As we emerged out of lockdown, one of the striking changes for many was the profusion of signage and other reminders to change one of our most basic instincts – to be close. The change started in February, as we were advised to keep 1m apart (still the WHO standard). But shortly after, government advice changed to 2m, and then in May it changed again to 1m+ – if you have to be at closer proximity, ensure you take other measures to protect yourself and others from the virus.
So, what does the WHO say? According to its “Advice for the Public” page, we should:
“Maintain at least 1 metre (3 feet) distance between yourself and others. Why? When someone coughs, sneezes, or speaks they spray small liquid droplets from their nose or mouth which may contain virus. If you are too close, you can breathe in the droplets, including the COVID-19 virus if the person has the disease.”
But of course this depends on people being able to estimate distance accurately. So 2m was an excellent choice for public consumption: even if people were at less than this distance they had some margin before they were at risk. As in the image below, the public quickly adapted to the concept, though estimations of the distance were erratic.
The major obstacle in implementing this was described in detail by the _Streets research group at the UCL Bartlett School of Architecture: only 36% of London streets had sufficiently wide pavements. In this context, necessary street furniture – bins, trees, lamp-posts, bus shelters, benches – become obstacles. And the option of stepping into the street is not one really open to many city-dwellers. So we are confronted with choke points: sometimes created by objects bearing the warnings themselves.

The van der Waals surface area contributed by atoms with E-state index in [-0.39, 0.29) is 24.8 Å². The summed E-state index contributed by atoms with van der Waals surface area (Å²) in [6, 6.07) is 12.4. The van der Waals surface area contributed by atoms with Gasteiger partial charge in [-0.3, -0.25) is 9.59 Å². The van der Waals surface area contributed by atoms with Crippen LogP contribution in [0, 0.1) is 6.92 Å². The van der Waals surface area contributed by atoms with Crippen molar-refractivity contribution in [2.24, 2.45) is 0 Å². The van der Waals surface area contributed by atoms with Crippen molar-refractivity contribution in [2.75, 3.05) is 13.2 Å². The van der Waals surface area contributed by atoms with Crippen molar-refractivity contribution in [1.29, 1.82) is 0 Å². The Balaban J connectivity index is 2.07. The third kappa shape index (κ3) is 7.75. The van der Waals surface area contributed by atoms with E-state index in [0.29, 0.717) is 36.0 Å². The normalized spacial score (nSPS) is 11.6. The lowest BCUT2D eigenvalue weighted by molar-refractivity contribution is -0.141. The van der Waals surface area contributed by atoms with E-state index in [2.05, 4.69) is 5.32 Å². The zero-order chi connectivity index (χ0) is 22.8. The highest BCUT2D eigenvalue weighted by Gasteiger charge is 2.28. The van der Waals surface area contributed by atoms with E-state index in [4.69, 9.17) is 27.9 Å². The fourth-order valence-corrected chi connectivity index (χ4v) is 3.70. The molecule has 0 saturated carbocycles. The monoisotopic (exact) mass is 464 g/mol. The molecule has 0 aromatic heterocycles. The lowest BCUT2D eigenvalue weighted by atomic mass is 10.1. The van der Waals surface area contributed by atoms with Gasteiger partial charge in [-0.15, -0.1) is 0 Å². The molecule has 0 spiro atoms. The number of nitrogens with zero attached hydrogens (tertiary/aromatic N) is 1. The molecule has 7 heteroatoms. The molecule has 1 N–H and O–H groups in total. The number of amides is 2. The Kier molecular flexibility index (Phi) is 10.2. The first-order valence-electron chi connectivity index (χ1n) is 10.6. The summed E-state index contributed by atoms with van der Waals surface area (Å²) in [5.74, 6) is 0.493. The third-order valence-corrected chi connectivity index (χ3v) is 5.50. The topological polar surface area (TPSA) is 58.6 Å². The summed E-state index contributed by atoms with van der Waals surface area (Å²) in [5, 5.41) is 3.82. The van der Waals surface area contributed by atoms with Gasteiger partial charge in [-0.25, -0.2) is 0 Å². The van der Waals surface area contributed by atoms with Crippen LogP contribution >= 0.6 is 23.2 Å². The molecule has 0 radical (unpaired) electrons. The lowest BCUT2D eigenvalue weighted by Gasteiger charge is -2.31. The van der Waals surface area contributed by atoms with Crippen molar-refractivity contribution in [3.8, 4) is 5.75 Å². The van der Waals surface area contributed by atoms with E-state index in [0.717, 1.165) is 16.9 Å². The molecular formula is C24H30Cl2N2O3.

These tensions persist. We are hurriedly adapting a city in which living cheek by jowl was a fact of life into one in which we have to be divided from each other for our own safety.
Particularly in the early stages of the pandemic, a lot of people were concerned to point out that what is popularly called social distancing is actually physical distancing. We are no less a society if we have to spread out, no less connected if we must smile with our eyes rather than our mouths.
But more could be done to turn aspirational unity into a reality. The British technology expert Rachel Coldicutt (@rachelcoldicutt) recently tweeted a link to New Zealand’s portfolio of social distancing signage, part of an integrated website which contains clear instructions and guidance for each alert level and downloadable materials to print – a consistent “ecosystem” of signs and alerts which facilitates compliance. Coldicutt highlighted that the UK has yet to develop such a consistent approach. In fact, to continue the metaphor, the UK is more a Darwinian jungle of competing graphics, symbols and designs. At least the graphic design and printing sectors of the economy are being kept in business. Though the translating industry is clearly less of a priority. The New Zealand website has a whole section devoted to translations of the materials into 24 languages. The NHS COVID 19 App launched this week, meanwhile, doesn’t have translation into Polish – though Polish remains the second most common nationality in the UK.
The laissez-faire free market in signage is creating confusion. Neighbouring shops use different measures and different images to inform their customers of what they want them to do. More confusingly, many of those images use identical symbols: the overwhwelming impression is that there are different rules for different people. And in fact this is often actually the case: using my nearest high street as an example, the customers in the greasy spoon at one end are advised to maintain 1m distance, while patrons of the upscale bakery up the road keep 2m apart. There is literally one rule for the poor and another for the rich. I want to explore the different problems associated with the signs themselves separately, so I’ll leave this point for now, but at some point the differential instructions will result in differential outcomes – if indeed they aren’t already. It is part and parcel of the government’s failure to really think beyond the laissez-faire, free-market dogma of its ideology. As long as they can eat cake, it seems, the rest of us can take our chances.